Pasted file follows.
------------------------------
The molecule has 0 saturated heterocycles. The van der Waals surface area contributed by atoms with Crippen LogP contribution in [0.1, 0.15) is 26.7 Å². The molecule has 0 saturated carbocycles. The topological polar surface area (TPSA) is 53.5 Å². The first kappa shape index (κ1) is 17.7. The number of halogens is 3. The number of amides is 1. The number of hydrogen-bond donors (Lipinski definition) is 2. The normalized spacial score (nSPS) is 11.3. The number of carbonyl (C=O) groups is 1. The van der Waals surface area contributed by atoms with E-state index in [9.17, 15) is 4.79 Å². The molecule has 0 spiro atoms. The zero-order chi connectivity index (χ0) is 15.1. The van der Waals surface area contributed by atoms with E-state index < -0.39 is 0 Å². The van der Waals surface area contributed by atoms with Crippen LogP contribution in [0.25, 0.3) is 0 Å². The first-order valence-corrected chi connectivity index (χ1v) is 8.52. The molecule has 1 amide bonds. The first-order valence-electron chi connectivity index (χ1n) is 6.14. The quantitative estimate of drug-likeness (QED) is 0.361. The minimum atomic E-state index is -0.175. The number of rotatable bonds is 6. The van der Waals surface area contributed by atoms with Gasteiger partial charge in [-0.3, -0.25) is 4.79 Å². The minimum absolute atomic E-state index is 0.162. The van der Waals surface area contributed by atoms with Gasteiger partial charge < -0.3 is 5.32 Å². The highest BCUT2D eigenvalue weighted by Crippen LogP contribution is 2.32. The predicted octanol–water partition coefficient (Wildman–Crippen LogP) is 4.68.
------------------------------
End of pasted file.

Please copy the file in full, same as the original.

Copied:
The molecule has 0 saturated heterocycles. The van der Waals surface area contributed by atoms with Crippen LogP contribution in [0.1, 0.15) is 26.7 Å². The molecule has 0 saturated carbocycles. The topological polar surface area (TPSA) is 53.5 Å². The first kappa shape index (κ1) is 17.7. The number of halogens is 3. The number of amides is 1. The number of hydrogen-bond donors (Lipinski definition) is 2. The normalized spacial score (nSPS) is 11.3. The number of carbonyl (C=O) groups is 1. The van der Waals surface area contributed by atoms with E-state index in [9.17, 15) is 4.79 Å². The molecule has 0 spiro atoms. The zero-order chi connectivity index (χ0) is 15.1. The van der Waals surface area contributed by atoms with E-state index < -0.39 is 0 Å². The van der Waals surface area contributed by atoms with Crippen LogP contribution in [0.25, 0.3) is 0 Å². The first-order valence-corrected chi connectivity index (χ1v) is 8.52. The molecule has 1 amide bonds. The first-order valence-electron chi connectivity index (χ1n) is 6.14. The quantitative estimate of drug-likeness (QED) is 0.361. The minimum atomic E-state index is -0.175. The number of rotatable bonds is 6. The van der Waals surface area contributed by atoms with Gasteiger partial charge in [-0.3, -0.25) is 4.79 Å². The minimum absolute atomic E-state index is 0.162. The van der Waals surface area contributed by atoms with Gasteiger partial charge < -0.3 is 5.32 Å². The highest BCUT2D eigenvalue weighted by Crippen LogP contribution is 2.32. The predicted octanol–water partition coefficient (Wildman–Crippen LogP) is 4.68.